Institutional restrictions marring even human rights successes such as this became apparent, however, when the first political crisis of Frei's administration exploded. Besides the degollados convictions, seven high-ranking police officers including General Rodolfo Stange, the head of the Carabineros, Chile's police force, were accused of dereliction of duty for failing to prevent or investigate the murders. The Frei government, which lacked the power to dismiss Stange, requested that he resign, unsuccessfully. A highly public political standoff ensued, finally resulting in Stange's "vacation," but he returned to his post in July after the courts ruled his conduct not criminal. The Frei administration, unable to act, simply issued its "regrets" about Stange's return.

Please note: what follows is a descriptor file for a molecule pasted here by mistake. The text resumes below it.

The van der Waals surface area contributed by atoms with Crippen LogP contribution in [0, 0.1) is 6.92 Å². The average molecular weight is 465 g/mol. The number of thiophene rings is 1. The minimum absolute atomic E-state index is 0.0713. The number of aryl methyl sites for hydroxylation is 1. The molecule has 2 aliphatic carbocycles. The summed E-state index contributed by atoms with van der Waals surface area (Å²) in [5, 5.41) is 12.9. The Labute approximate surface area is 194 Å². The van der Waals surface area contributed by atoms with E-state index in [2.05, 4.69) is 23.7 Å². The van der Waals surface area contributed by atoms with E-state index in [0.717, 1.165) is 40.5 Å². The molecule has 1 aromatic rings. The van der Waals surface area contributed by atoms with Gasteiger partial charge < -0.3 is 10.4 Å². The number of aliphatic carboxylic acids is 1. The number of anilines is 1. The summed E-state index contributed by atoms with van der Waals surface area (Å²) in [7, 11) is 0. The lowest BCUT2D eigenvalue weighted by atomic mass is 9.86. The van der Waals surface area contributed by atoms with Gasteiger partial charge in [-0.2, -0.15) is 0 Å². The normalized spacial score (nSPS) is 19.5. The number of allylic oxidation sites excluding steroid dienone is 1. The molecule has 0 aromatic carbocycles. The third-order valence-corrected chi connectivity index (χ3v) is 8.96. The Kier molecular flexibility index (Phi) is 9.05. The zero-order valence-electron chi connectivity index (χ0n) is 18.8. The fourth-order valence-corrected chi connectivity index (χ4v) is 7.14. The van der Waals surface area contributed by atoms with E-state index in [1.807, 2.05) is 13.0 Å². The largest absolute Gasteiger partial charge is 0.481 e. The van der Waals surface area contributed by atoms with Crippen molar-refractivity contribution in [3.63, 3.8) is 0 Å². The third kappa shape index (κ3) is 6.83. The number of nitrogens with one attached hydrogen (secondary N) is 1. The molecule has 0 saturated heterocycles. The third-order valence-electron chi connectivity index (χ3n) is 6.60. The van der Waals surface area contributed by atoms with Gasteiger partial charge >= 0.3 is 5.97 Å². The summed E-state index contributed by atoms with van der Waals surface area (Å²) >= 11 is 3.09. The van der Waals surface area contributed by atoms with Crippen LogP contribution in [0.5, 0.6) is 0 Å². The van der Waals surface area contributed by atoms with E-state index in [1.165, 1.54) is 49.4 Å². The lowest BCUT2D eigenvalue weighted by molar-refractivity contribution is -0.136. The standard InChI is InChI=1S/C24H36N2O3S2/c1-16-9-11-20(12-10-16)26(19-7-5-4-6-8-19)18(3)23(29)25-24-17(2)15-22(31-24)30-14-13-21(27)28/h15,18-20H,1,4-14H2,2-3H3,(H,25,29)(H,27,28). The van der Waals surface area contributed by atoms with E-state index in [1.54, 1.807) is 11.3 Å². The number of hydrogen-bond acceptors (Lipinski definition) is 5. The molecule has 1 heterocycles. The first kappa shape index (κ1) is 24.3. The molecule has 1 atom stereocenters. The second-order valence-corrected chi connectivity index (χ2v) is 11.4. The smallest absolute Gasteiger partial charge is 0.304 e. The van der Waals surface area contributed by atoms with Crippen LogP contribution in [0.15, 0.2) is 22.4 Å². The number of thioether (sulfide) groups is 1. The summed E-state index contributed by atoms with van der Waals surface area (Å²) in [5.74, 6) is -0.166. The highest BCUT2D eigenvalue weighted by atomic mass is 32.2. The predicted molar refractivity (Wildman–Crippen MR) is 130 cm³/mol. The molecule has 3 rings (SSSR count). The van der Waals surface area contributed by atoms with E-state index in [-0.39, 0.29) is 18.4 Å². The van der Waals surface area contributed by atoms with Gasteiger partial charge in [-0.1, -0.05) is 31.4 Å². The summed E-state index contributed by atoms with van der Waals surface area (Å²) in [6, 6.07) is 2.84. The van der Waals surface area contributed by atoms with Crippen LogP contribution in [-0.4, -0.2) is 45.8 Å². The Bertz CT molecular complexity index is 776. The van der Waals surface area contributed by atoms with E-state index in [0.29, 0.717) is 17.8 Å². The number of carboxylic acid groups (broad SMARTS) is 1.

The dangers of police autonomy from civilian control have been graphically illustrated by recent cases of abuse of detainees and excessive force. The Committee for the Defense of the Rights of the People (CODEPU), which monitors police treatment of detainees, lodged nineteen lawsuits involving torture and physical abuse between October 1993 and September 1994. The police also came under heavy criticism for their alleged "shoot first, ask questions later" policy, demonstrated most notoriously in the Las Condes incident of October 21, 1993, in which seven people were killed when police fired indiscriminately on a bus carrying civilian passengers as well as members of an armed opposition group.